The global boom in tourism from China has not escaped Russia, with Chinese visitors accounting for the highest number of foreign tourists to the country last year. China has led global outbound travel since 2012, with around 135 million Chinese tourists traveling abroad and spending $261 billion in 2016, according to the UN World Tourism Organization. To accommodate growing tourist numbers from China, Russia has introduced visa-free travel for Chinese tour groups and hired Chinese-speaking staff at airports and train stations. China became the top source country for foreign tourists to Russia in 2014, when more than 1.1 million Chinese citizens visited Russia. Russia’s Federal Tourism Agency’s latest figures indicate a 16-percent increase of Chinese tourists coming to Russia in 2017. Finland and Poland, as the second and third sources of tourism into Russia, saw double-digit declines of 26 percent and 33 percent each.
Russia is looking for a few good men and women who can shoot a gun and speak a bit of English. Knowledge of French and Spanish or perhaps even Chinese would also be a plus for joining a new “tourist police” force, launched by Interior Minister Vladimir Kolokoltsev. Russia is out to build a reputation as a welcoming place to visit despite a new spike in diplomatic tensions with the West. First-time visitors to Russia had previously been startled to discover almost no English signage on the streets. But the Moscow metro — the bustling lifeline of one of Europe’s biggest cities — introduced English station names for last year’s Confederations Cup. It now intends to identify which ticket vendors speak English with colourful stickers on their booths. The subway system is also putting up directions pointing fans to stadiums and where to go once they get there. Other cities are slowly playing catchup by introducing English announcements on buses and trams.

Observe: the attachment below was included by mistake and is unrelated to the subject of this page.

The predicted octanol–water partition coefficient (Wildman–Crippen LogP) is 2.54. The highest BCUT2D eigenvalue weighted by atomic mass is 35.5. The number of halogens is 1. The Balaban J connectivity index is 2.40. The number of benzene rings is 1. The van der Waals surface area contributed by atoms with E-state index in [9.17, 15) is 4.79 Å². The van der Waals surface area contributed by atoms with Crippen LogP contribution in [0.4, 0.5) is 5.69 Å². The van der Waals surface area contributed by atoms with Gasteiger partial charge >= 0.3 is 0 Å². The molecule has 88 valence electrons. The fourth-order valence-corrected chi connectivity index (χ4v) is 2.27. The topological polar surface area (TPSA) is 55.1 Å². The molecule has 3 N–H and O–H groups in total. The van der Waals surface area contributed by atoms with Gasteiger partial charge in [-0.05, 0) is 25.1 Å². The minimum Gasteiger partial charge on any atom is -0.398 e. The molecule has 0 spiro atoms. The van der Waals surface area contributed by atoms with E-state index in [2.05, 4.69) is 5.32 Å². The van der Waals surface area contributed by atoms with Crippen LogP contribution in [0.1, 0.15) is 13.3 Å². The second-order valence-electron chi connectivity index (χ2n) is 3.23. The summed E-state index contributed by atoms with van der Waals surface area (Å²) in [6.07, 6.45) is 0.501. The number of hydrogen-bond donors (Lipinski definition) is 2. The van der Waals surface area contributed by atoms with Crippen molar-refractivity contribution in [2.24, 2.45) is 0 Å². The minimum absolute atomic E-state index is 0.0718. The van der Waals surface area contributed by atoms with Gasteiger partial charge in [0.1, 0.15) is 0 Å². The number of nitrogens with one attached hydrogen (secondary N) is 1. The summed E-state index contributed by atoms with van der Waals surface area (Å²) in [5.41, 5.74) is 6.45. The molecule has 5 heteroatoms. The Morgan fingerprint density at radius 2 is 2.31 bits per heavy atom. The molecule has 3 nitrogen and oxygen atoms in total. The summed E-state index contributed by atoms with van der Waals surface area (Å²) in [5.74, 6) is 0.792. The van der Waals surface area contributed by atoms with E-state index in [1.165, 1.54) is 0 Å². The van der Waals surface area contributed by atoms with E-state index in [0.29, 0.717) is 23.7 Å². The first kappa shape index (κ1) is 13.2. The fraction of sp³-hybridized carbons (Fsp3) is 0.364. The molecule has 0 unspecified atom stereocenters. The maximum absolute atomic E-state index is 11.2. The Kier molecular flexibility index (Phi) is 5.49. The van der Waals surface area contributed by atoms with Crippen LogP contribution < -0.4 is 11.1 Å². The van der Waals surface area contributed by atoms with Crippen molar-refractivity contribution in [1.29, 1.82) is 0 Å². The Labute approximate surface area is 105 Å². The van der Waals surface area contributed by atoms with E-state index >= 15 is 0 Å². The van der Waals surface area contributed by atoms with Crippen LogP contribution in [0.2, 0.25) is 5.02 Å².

According to figures from the Russian Federal Security Service, which records the arrivals of foreign citizens, there was a 25% increase between January and September 2017 compared with the previous year. Across the entire 12 months, the increase was 26%. When you include every category of travel, such as business, arrivals from the US went up by about 18%. It reflects an upward trend that started in 2015, the year after the conflict erupted in Crimea between pro-Russian forces and Ukraine. At the time, the Russian tourism agency linked the political tensions to reduced travel from the US and Europe.